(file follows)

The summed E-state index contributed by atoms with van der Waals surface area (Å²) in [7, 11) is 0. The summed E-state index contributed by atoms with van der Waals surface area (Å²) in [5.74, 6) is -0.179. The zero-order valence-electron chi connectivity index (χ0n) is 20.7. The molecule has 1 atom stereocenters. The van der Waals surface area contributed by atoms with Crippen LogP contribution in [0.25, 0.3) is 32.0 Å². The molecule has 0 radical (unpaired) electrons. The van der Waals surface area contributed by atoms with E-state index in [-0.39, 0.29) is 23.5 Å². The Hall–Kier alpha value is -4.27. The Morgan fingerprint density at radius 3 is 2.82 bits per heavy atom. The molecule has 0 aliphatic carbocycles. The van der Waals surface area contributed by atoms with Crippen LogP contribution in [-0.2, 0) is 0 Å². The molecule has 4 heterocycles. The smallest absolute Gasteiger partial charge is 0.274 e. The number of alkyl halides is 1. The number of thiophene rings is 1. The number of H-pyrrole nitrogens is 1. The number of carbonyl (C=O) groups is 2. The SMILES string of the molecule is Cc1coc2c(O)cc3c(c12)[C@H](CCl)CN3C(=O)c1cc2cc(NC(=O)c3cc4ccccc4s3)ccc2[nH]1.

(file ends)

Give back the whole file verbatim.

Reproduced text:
The summed E-state index contributed by atoms with van der Waals surface area (Å²) in [7, 11) is 0. The summed E-state index contributed by atoms with van der Waals surface area (Å²) in [5.74, 6) is -0.179. The zero-order valence-electron chi connectivity index (χ0n) is 20.7. The molecule has 1 atom stereocenters. The van der Waals surface area contributed by atoms with Crippen LogP contribution in [0.25, 0.3) is 32.0 Å². The molecule has 0 radical (unpaired) electrons. The van der Waals surface area contributed by atoms with E-state index in [-0.39, 0.29) is 23.5 Å². The Hall–Kier alpha value is -4.27. The Morgan fingerprint density at radius 3 is 2.82 bits per heavy atom. The molecule has 0 aliphatic carbocycles. The van der Waals surface area contributed by atoms with Crippen LogP contribution in [-0.2, 0) is 0 Å². The molecule has 4 heterocycles. The smallest absolute Gasteiger partial charge is 0.274 e. The number of alkyl halides is 1. The number of thiophene rings is 1. The number of H-pyrrole nitrogens is 1. The number of carbonyl (C=O) groups is 2. The SMILES string of the molecule is Cc1coc2c(O)cc3c(c12)[C@H](CCl)CN3C(=O)c1cc2cc(NC(=O)c3cc4ccccc4s3)ccc2[nH]1.